Sunday, February 1, 2009

make "|Step 1 of a logo interpreter| "read

An interpreter at the highest level looks like this:

loop until done
  read input
  evaluate the input
  print the evaluated input to the user

This set of steps is commonly referred to as the read-eval-print loop.

At a quick glance, one might think that each step takes an equally long amount of time to implement. That thought is very far from the truth. If we were to relate the implementation time for each step in the read-eval-print loop to the thickness of the components of a deli sandwich, the read and print steps would be thin slices of rye, and eval would be 20 different layers of delicious meats and cheeses squished in between those two slices.

I am currently working on test cases for the logo lexer, which is the core of the read step. Although it's certainly not the meat of the interpreter (TO SELF: oh god, give up with this analogy), it is important to get right. In coming up with a comprehensive set of test cases, I came across a few syntactical features that you don't really find in other languages.

For example, in ucblogo, you can set a variable name to be any valid word value. Since a word can be almost any sequence of text, this can lead to some interesting, if not obfuscated ways of writing code. Here are some interesting, and perfectly legal, logo code snippets (note: don't try to copy this into your logo interpreter since the browser doesn't render tabs):

;; test a space followed by a tab. Creates a variable named " " with value "hello"
? make "\  "hello
;; test a tab followed by a space. Creates a variable named "\t" with value "goodbye"
? make "\  "goodbye
;; print the value of the space variable
? print \ 
;; print the value of the tab variable
? print \ 

The above code prints hello, and then goodbye. UCBLogo actually gives you several ways to do this. You could also write the code above with vertical bars like this:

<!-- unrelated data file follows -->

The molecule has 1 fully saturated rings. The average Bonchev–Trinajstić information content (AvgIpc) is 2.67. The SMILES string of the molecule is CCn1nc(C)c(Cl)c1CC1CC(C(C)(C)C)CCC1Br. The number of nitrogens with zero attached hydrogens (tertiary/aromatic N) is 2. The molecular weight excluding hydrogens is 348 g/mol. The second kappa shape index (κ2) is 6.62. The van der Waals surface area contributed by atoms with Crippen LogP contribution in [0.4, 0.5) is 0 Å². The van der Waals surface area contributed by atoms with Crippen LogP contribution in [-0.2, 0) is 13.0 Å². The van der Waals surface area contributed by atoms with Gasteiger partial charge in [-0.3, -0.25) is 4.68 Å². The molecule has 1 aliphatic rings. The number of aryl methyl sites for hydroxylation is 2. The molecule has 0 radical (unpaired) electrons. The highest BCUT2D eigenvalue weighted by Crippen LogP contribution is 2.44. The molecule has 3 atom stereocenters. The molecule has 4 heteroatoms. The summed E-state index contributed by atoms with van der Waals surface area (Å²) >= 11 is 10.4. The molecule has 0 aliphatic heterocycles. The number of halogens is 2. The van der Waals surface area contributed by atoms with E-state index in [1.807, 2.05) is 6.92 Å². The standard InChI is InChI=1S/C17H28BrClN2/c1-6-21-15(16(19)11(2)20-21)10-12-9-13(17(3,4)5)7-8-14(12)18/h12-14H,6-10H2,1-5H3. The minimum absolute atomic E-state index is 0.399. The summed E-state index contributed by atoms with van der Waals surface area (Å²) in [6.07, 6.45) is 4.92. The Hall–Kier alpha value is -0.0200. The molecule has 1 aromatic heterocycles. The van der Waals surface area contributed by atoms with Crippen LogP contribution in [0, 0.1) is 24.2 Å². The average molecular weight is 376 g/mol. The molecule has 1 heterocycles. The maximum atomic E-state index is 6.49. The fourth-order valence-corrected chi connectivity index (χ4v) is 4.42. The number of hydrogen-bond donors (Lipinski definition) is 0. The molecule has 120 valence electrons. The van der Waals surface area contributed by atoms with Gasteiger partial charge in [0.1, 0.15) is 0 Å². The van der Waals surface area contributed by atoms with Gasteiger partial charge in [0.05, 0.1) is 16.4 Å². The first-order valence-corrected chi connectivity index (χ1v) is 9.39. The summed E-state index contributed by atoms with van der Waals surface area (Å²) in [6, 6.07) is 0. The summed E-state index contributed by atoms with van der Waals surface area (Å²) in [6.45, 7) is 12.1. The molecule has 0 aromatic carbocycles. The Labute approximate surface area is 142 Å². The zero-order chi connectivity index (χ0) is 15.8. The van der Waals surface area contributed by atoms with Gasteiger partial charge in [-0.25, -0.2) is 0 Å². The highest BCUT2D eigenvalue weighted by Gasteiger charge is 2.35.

;; print the value of the space variable
? print | |
;; print the value of the tab variable
? print | |

This is only a taste of the kind of obfuscation this syntactic feature gives you. Imaging reading and maintaining code which combined spaces and tabs to create all sorts of weird variable names. It's a scary thought.

However, it does offer the power to come up with some more practical naming conventions that allow for white space, something most other languages don't offer. Take for example:

? make "|my greeting| "hello
? make "|my farewell| "goodbye
? print |my greeting|
? print |my farewell|

That's a little more understandable than camel hump notation... or it would be if those darn vertical bars weren't there. While it doesn't look like there's an easy way around this, something I may do once I've implemented the core language is create an editor that hides the vertical bars but still makes it clear which words are part of the variable.

To me, this flexibility in variable naming is a neat part of logo that really shows it was a language designed to be accessible to everyone. Although Logo gives you the power to write messed up code with variables names dependent on spaces and carriage returns, it also allows kids to write variables in plain English. Actually, since ucblogo has UTF8 support, kids can write programs that read well in any language.

The more I delve into this language, the more interesting it gets.

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